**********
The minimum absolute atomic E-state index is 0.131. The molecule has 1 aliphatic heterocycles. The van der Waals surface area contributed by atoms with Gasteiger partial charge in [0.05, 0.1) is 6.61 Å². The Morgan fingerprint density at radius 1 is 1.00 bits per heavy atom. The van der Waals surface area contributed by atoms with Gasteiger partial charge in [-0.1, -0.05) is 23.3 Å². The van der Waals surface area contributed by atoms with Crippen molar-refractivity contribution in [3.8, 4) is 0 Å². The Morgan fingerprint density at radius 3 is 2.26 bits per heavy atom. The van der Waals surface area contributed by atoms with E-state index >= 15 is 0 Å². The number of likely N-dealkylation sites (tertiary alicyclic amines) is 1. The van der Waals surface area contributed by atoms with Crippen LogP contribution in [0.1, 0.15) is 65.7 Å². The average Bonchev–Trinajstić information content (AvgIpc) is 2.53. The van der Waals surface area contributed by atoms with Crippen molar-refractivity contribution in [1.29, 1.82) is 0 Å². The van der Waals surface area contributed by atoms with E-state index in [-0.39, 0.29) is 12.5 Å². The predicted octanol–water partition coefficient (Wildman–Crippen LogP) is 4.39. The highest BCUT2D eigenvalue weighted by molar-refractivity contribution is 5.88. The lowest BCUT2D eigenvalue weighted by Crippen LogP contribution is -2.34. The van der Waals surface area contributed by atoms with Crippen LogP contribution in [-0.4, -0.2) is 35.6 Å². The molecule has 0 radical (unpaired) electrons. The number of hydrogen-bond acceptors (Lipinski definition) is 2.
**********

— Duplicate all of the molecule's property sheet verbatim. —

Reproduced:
The minimum absolute atomic E-state index is 0.131. The molecule has 1 aliphatic heterocycles. The van der Waals surface area contributed by atoms with Gasteiger partial charge in [0.05, 0.1) is 6.61 Å². The Morgan fingerprint density at radius 1 is 1.00 bits per heavy atom. The van der Waals surface area contributed by atoms with Gasteiger partial charge in [-0.1, -0.05) is 23.3 Å². The van der Waals surface area contributed by atoms with Crippen molar-refractivity contribution in [3.8, 4) is 0 Å². The Morgan fingerprint density at radius 3 is 2.26 bits per heavy atom. The van der Waals surface area contributed by atoms with E-state index >= 15 is 0 Å². The number of likely N-dealkylation sites (tertiary alicyclic amines) is 1. The van der Waals surface area contributed by atoms with Crippen LogP contribution in [0.1, 0.15) is 65.7 Å². The average Bonchev–Trinajstić information content (AvgIpc) is 2.53. The van der Waals surface area contributed by atoms with Crippen molar-refractivity contribution in [1.29, 1.82) is 0 Å². The van der Waals surface area contributed by atoms with E-state index in [-0.39, 0.29) is 12.5 Å². The predicted octanol–water partition coefficient (Wildman–Crippen LogP) is 4.39. The highest BCUT2D eigenvalue weighted by molar-refractivity contribution is 5.88. The lowest BCUT2D eigenvalue weighted by Crippen LogP contribution is -2.34. The van der Waals surface area contributed by atoms with Crippen LogP contribution in [-0.4, -0.2) is 35.6 Å². The molecule has 0 radical (unpaired) electrons. The number of hydrogen-bond acceptors (Lipinski definition) is 2.